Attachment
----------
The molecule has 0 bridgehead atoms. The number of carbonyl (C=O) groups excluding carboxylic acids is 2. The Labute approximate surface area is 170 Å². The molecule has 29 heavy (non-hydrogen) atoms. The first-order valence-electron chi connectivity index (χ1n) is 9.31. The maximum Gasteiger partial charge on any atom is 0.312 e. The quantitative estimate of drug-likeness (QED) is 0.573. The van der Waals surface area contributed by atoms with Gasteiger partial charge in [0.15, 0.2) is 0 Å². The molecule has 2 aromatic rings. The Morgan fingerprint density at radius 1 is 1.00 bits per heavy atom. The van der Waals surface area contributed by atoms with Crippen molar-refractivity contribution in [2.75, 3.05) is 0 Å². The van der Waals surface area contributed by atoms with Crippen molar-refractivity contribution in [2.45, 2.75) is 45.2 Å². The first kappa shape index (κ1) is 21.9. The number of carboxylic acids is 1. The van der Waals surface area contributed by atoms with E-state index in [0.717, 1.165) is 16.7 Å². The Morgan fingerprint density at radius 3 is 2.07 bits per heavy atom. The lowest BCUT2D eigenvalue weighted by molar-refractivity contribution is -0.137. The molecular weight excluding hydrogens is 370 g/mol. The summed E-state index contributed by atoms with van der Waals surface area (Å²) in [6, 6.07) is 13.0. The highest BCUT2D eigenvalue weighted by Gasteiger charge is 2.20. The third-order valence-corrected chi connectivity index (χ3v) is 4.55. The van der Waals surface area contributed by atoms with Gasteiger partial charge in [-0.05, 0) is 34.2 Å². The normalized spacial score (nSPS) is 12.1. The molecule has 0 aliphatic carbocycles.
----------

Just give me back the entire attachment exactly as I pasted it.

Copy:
The molecule has 0 bridgehead atoms. The number of carbonyl (C=O) groups excluding carboxylic acids is 2. The Labute approximate surface area is 170 Å². The molecule has 29 heavy (non-hydrogen) atoms. The first-order valence-electron chi connectivity index (χ1n) is 9.31. The maximum Gasteiger partial charge on any atom is 0.312 e. The quantitative estimate of drug-likeness (QED) is 0.573. The van der Waals surface area contributed by atoms with Gasteiger partial charge in [0.15, 0.2) is 0 Å². The molecule has 2 aromatic rings. The Morgan fingerprint density at radius 1 is 1.00 bits per heavy atom. The van der Waals surface area contributed by atoms with Crippen molar-refractivity contribution in [2.75, 3.05) is 0 Å². The van der Waals surface area contributed by atoms with Crippen molar-refractivity contribution in [2.45, 2.75) is 45.2 Å². The first kappa shape index (κ1) is 21.9. The number of carboxylic acids is 1. The van der Waals surface area contributed by atoms with E-state index in [0.717, 1.165) is 16.7 Å². The Morgan fingerprint density at radius 3 is 2.07 bits per heavy atom. The lowest BCUT2D eigenvalue weighted by molar-refractivity contribution is -0.137. The molecular weight excluding hydrogens is 370 g/mol. The summed E-state index contributed by atoms with van der Waals surface area (Å²) in [6, 6.07) is 13.0. The highest BCUT2D eigenvalue weighted by Gasteiger charge is 2.20. The third-order valence-corrected chi connectivity index (χ3v) is 4.55. The van der Waals surface area contributed by atoms with Gasteiger partial charge in [-0.05, 0) is 34.2 Å². The normalized spacial score (nSPS) is 12.1. The molecule has 0 aliphatic carbocycles.